Last July, out of the blue, I developed a disruption to my heart rhythm.
The arrhythmia continued to the point where I was aware of it for most of the day. I also experienced disturbances to my sleep, waking in the early hours and then being unable to fall asleep again. From the tightness of my chest, I knew I was not getting enough oxygen.
I linked the onset of my symptoms to our acquisition of a laptop with a wireless modem. This ‘base station’ had been transmitting microwaves 24 hours a day at a frequency of 2.4 GHz, extending to a radius of 150 feet.
We disconnected the base station and replaced it with a fixed line. Within three weeks, I was totally free of any abnormality; my sleep and energy levels settled back to normal.
On looking back, during that summer, others in my family had been abnormally fatigued with disturbed sleep patterns. My 18-year-old daughter had an episode of dizziness lasting a whole day after close contact with the transmitter. My 22-year-old son experienced vomiting and vertigo after spending two hours within feet of the apparatus.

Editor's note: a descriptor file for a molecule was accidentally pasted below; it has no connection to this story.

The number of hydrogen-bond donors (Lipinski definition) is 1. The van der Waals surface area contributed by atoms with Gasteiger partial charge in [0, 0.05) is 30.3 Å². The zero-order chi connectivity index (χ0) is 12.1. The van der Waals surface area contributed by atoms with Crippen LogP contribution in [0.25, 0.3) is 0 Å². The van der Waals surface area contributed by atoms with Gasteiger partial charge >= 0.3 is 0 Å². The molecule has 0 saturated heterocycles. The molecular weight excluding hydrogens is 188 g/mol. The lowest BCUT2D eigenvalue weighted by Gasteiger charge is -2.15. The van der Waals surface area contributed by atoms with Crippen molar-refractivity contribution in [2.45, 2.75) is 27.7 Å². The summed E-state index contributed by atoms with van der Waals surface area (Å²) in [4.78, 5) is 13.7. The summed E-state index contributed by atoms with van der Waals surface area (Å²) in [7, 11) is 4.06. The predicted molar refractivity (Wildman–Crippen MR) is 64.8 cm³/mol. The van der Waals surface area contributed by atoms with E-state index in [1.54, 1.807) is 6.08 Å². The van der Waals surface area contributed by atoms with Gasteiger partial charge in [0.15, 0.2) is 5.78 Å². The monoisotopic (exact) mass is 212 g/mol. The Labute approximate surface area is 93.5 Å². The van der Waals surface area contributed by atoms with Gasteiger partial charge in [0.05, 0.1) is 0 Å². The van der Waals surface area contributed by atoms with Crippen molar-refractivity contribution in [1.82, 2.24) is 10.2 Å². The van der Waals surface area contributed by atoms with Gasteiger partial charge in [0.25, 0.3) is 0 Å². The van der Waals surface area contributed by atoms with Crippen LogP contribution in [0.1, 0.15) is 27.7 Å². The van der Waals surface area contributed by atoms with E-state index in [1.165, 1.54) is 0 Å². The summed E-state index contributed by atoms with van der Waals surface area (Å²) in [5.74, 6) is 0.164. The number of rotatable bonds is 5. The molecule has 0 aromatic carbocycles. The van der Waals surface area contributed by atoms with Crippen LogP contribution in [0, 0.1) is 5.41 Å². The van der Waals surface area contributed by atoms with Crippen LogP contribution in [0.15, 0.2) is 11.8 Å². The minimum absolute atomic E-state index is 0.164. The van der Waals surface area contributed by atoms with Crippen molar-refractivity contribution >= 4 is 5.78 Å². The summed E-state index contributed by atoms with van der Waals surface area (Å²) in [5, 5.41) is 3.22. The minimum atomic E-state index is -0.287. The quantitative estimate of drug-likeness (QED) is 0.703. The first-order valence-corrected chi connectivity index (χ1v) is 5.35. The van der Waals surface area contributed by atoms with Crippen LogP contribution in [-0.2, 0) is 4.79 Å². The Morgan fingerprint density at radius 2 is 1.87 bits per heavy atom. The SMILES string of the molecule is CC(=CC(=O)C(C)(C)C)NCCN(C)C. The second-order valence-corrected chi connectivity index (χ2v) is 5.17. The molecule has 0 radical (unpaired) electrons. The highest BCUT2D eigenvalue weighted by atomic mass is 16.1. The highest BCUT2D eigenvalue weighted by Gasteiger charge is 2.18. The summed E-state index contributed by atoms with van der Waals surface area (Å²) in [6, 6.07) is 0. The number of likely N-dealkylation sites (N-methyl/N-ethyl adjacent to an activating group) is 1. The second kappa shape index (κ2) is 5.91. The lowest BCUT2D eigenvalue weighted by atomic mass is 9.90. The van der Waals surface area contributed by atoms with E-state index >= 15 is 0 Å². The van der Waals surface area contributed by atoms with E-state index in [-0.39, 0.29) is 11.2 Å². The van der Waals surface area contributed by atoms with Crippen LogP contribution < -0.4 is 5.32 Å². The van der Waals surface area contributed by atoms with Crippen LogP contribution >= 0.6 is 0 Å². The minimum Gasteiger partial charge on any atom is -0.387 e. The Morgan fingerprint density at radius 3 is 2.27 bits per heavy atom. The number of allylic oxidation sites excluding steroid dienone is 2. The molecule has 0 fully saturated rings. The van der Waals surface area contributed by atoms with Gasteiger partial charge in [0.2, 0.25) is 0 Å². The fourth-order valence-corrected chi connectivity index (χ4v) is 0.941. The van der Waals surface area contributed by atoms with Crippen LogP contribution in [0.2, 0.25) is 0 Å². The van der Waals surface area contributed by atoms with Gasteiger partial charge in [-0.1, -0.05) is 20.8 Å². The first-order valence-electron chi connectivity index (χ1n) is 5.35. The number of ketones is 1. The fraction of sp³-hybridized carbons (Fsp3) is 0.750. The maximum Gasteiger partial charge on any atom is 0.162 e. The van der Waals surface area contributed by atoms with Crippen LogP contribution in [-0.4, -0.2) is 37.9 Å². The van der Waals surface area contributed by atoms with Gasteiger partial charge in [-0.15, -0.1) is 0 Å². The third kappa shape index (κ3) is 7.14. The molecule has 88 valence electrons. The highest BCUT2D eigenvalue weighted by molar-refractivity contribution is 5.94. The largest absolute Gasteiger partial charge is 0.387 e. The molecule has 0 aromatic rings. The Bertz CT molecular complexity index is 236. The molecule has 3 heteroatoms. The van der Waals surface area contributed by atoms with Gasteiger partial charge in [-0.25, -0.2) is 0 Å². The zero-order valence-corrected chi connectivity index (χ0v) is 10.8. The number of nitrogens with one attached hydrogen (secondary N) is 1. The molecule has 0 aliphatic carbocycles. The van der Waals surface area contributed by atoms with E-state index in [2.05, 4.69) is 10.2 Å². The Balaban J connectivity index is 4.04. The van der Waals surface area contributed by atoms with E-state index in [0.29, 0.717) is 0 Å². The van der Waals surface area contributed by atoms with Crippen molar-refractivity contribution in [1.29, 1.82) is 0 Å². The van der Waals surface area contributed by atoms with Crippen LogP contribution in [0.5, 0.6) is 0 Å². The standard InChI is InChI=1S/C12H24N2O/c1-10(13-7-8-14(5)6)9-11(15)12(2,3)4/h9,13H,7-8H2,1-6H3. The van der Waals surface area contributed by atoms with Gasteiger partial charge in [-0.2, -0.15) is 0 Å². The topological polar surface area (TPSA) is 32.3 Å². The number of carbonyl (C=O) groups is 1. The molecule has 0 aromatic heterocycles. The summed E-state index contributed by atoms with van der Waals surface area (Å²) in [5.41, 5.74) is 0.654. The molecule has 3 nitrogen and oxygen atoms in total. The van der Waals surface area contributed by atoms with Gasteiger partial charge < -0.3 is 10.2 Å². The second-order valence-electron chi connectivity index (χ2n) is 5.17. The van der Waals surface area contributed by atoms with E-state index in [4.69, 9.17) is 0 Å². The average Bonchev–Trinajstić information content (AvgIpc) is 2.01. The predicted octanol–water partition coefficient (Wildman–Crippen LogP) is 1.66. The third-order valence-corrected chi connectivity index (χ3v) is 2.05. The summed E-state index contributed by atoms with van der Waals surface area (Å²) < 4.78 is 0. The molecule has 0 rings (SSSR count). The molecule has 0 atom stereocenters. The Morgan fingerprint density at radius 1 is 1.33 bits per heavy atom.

The base station is marketed by NET GEAR and is called a Wireless ADSL Modem Gateway DG824M. They are being placed in the foyers of airports, hotels, in GP surgeries, coffee shops and students’ halls of residence so that individuals can use their laptops with the minimum of fuss.
From March 2004, a number of airlines will have introduced them on their planes, following trials by BA and Lufthansa.
If this is how it affects a healthy family of adults over a short period of time, what will be the consequences on the general population, let alone those with recognised heart problems or pacemakers, the pregnant and the young?
What is the real price of convenience? – Francesca J. Fox, via e-mail